Keeping Score: A minor disagreement

Published: 5/26/2023 8:28:47 PM
Modified: 5/26/2023 8:28:32 PM

Good morning!
UMass hockey coach Greg Carvel wasn’t happy about a recent column item that he said made him look bad and was a low blow. It implied that U18 star Ryan Leonard might have chosen UMass if Carvel hadn’t benched his older brother for one game in 2020.

At the time Ryan was a 15-year-old phenom at Pope Francis Prep and was still a year-and-a-half from picking BC. When he scored the winning goal to beat Sweden in the U18 world championship in April, I revisited the notion he might be in Amherst if only.

It didn’t take long to get Carvel’s response. “You put the focus on one game instead of John’s three-year career where he was developed into an NHL caliber player,” wrote Carvel.

“John came to UMass undrafted and without great numbers in the USHL and we helped him reach his full collegiate potential. He led the country in goals the year we benched him for a game, and he scored 14 goals over the next 10 games, so maybe it was a good coaching decision.”

Like most good Massachusetts hockey players, Ryan Leonard wants to play in the Beanpot. It’s a fantastic recruiting tool for BC, BU, Northeastern and Harvard, and coaches everywhere have learned to live with it.

“We were told from day one of the recruiting process with Ryan that it was going to be an uphill battle,” said Carvel. “He narrowed his decision down to BC and UMass. He gave us plenty of consideration. We did all we could to influence his decision. I gave up vacation time with my family to do a last minute home visit with Ryan and his father but Ryan said he always wanted to go to college in the city. I respect that. He will be an NHL player some day.”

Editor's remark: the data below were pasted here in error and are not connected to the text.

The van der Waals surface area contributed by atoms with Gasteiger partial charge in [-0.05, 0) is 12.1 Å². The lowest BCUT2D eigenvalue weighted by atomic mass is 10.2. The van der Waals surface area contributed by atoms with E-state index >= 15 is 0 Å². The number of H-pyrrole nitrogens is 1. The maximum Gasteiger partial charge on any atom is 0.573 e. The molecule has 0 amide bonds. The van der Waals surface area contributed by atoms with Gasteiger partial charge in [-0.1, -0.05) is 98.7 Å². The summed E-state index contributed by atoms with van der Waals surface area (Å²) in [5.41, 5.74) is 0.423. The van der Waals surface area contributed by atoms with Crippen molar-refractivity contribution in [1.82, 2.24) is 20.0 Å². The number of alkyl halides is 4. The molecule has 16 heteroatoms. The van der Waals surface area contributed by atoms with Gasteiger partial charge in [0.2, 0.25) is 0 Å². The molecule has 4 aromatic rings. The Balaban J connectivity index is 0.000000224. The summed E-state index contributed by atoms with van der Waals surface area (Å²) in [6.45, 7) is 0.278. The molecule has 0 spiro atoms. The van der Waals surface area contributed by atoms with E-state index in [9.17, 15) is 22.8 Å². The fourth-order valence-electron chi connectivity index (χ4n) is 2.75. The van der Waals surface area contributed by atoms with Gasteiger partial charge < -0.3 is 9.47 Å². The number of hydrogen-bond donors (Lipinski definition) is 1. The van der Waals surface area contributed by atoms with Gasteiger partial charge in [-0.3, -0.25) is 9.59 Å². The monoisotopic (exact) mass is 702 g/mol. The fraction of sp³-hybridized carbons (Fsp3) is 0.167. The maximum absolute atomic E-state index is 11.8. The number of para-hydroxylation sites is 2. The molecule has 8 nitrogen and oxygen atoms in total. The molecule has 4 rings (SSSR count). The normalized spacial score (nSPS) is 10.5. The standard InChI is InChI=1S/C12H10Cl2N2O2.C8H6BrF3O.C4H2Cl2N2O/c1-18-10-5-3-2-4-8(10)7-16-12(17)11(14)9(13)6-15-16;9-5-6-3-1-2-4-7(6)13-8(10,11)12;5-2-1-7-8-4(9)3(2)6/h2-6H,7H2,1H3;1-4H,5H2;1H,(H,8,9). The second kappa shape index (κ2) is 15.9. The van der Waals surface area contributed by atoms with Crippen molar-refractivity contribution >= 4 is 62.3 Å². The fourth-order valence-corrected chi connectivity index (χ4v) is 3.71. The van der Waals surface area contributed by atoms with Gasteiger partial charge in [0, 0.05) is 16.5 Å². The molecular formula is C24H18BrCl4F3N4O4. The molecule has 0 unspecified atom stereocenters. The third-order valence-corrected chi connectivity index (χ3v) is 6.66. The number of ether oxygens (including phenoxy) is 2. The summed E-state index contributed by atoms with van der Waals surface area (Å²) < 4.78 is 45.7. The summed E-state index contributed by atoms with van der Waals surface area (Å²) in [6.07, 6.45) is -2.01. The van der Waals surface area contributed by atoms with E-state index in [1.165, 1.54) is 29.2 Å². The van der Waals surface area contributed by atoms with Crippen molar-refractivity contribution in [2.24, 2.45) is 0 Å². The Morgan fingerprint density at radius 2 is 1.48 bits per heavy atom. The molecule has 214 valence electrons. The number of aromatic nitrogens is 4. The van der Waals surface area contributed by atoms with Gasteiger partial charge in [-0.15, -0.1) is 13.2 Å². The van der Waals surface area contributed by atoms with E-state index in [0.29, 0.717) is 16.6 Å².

As for the older brother, John Leonard was traded from San Jose to Nashville at last year’s draft for former first rounder Luke Kunin and a third-round pick. Leonard played for the AHL’s Milwaukee Admirals but was a late call-up. He scored one goal in six games.

“I have no doubt that sitting John was hard to swallow for him and his parents,” said Carvel, “but it’s called holding players accountable, and I don’t regret my decision. John grew from that incident and it lit a fire under his a**. He went on a scoring rampage, our team started playing at a higher level and he became a legit Hobey Baker candidate.”


Longtime reader Jim Still sent me a note that I saved for this weekend. Still’s son Ryan graduated from Georgetown University and was a midfielder on the Hoyas’ lacrosse team. His coach, Dave Urick, retired with 345 wins which is seventh on the all-time list.

“Dave was one of the greatest lacrosse coaches in the history of the game,” said Still. 

He recalled a game in 2004 when the Hoyas lost a 7-5 heartbreaker to Navy. It was a hard fought, defensive struggle, and Still said, “He pulled his kids together and told them, ‘You take your helmets off, look these guys in the eye and tell them good game – because when the s*** hits the fan in this world, those are going to be the guys protecting all of us.’”

“What an amazing message to say to young college players,” said Still, and what an amazing reminder for Memorial Day.


Dave Zewinski passed away this week. Zew, as his friends called him, was a local kid who went to Four Corners School and made good at DA and Harvard. “He was three days older than me and a legend in Greenfield minor league at 5-10, 165,” wrote Steve Kramer. “If the game was at Lunt 1, they moved the outfielders back to Lunt 2. RIP to a good friend.”